Medium to long range zoom lens, macro lens, your favorite birding lens, small photo diffuser. Tripod optional. Water, hats and sunscreen and good shoes with closed toes recommended.

Physical requirements

Easy walk on paving, as well as some dirt paths.

Field Trip Leader

Headshot of Donna Sisley

Donna L Sisley

“Photography is that place I go, camera in hand, to celebrate not only the beauty and joy in the world, but to create a shelter for myself, temporarily freed from life’s momentary stresses.” A Tucson resident for 48 years, Donna L Sisley is a locally-known photographer who is passionate about her work and the sharing of knowledge with fellow photographers. Her background in design and her joy in learning fueled a true avocation in photography expanded by classes at the University of Arizona, Rocky Mountain School of Photography and multitudes of photo workshops. For twenty years, Donna was an active member and leader of Club Camera Tucson. Sisley’s career was in convention services. Her freelance photo images have been acquired by offices and web-based businesses. Her work has won several major photo competitions and been published in Popular Photography magazine as well as numerous local publications. Seldom without a camera, Donna is active in joining and leading field trips, theme-based photo challenges and is also completing her own current 365-day-single-themed project. Donna Sisley’s focus is broad…from macro to landscape, critters to still-life and everything else in between.

San Xavier Mission in Black and White

Blakc and white photo of one of the towers of Mission San Xavier del Bac, historic Spanish Catholic mission, near Tucson, Arizona, on the Tohono O'odham San Xavier Indian Reservation. Built in 1797. Known locally as the White Dove of the Desert. © Kathy Adams Clark

Mission San Xavier del Bac, historic Spanish Catholic mission, near Tucson, Arizona, on the Tohono O’odham San Xavier Indian Reservation. Built in 1797. Known locally as the White Dove of the Desert. © Kathy Adams Clark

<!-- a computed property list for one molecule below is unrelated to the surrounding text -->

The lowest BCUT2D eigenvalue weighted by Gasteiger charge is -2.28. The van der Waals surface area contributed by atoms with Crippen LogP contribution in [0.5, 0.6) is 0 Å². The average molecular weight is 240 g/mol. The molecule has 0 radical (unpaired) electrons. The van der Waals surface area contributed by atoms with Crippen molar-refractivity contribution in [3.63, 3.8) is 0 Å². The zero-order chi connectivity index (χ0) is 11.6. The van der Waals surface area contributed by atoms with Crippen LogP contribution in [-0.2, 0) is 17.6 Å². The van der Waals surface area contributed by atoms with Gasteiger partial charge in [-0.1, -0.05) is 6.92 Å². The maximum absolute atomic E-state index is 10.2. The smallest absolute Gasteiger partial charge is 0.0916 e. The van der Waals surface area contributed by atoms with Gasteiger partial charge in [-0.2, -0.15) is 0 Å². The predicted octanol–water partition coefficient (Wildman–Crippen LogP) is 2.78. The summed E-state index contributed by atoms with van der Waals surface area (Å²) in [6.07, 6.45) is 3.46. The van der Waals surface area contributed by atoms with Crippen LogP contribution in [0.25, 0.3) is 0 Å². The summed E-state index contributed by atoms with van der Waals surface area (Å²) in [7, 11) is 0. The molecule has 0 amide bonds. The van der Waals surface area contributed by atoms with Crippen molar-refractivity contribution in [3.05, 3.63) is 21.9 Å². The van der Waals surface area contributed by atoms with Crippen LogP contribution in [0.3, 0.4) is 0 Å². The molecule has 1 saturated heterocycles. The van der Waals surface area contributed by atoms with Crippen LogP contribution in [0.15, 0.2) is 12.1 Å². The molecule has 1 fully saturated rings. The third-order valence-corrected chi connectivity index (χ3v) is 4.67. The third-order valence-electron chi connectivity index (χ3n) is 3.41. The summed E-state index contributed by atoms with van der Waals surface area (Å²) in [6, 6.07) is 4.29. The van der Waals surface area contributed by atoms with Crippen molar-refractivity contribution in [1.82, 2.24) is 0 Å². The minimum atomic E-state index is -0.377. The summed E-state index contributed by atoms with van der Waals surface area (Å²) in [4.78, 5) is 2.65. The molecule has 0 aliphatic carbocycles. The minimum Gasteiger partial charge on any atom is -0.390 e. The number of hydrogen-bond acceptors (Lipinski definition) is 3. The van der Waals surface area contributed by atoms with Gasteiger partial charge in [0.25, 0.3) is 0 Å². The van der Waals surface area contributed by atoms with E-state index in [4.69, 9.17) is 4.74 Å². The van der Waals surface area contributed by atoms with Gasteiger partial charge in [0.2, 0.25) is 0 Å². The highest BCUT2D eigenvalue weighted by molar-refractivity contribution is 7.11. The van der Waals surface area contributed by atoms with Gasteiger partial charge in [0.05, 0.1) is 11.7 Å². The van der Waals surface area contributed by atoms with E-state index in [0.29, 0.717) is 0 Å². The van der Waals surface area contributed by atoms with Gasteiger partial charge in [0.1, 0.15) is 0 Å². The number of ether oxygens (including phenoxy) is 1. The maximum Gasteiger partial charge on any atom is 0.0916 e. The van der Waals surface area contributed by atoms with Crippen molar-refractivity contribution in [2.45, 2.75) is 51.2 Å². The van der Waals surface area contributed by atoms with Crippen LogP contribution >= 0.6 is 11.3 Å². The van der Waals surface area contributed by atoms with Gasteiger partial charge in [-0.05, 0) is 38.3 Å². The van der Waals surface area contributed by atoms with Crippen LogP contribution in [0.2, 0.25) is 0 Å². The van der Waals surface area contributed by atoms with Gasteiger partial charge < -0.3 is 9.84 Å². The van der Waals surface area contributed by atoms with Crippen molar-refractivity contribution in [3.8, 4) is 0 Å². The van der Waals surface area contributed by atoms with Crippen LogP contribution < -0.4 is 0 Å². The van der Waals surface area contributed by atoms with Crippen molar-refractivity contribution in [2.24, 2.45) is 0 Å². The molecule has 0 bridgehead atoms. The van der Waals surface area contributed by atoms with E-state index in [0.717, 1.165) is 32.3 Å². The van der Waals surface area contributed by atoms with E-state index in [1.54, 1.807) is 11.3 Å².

The historic San Xavier del Bac Mission is a perfect place to practice black and white photography. The snow-white church rests in the stark scrub of the Sonoran desert, giving it the name “white dove of the desert.” Photographers have been drawn to this location for years. Couple this field trip with Ron Rosenstock’s breakout session to enhance the educational value. A wide-angle lens is a good starting point but a medium telephoto also produces interesting images. A polarizing filter is useful, as is a tripod. Limited restrooms on site. Bring your own water. Relatively flat but there is a vantage point on a hill on the grounds.

Thursday, May 4, 6 – 9 p.m.
Saturday, May 6, 6 – 9 a.m.

Maximum number of people for each field trip: 20

Where will attendees meet and park?

There is a large parking area in front of the mission, 1950 W San Xavier Rd. Park there and meet Ron Rosenstock in front of the church. The church is on Tribal Land so please respect all traffic and posted signs. The church is active so please respect any forms of worship. The church is open from 9:00am to 4:00pm daily. Restrooms are open from 9:00am to 4:00pm daily. Gift shop is opened from 8:00am to 5:00pm.

Recommended experience level

  • Beginner
  • Intermediate
  • Advanced

Recommended equipment

Wide angle lens is a good starting point but a medium telephoto also produces interesting images. Polarizing filter is useful as is a tripod. Please bring water, sun protection, and footwear appropriate for gravel pathways.

Physical requirements

Relatively flat but there is a vantage point on a hill on the grounds. Interesting photos await on the front of the church as well as around back.

Field Trip Leader

Headshot of Ron Rosenstock

Ron Rosenstock

Ron Rosenstock was awarded the NANPA Fine Art in Nature Photography award in 2021. He retired from Clark University after teaching photography there for thirty years. He’s published six books of his photographs, and his work has been featured in over 100 exhibitions, both in the U.S. and abroad, the most recent at The National Museum of Iceland. There are permanent collections of his work at the Fogg Art Museum at Harvard University, the Worcester Art Museum in Worcester, MA, The Polaroid Collection in Cambridge, MA, and the International Center of Photography in New York. Ron teaches workshops and leads photo tours for Strabo Photo Tour Collections.

Hummingbird Photography Stations

Photo of a black-chinned hummingbird hovering by a flowering plant. © Kathy Adams Clark

Black-chinned hummingbird © Kathy Adams Clark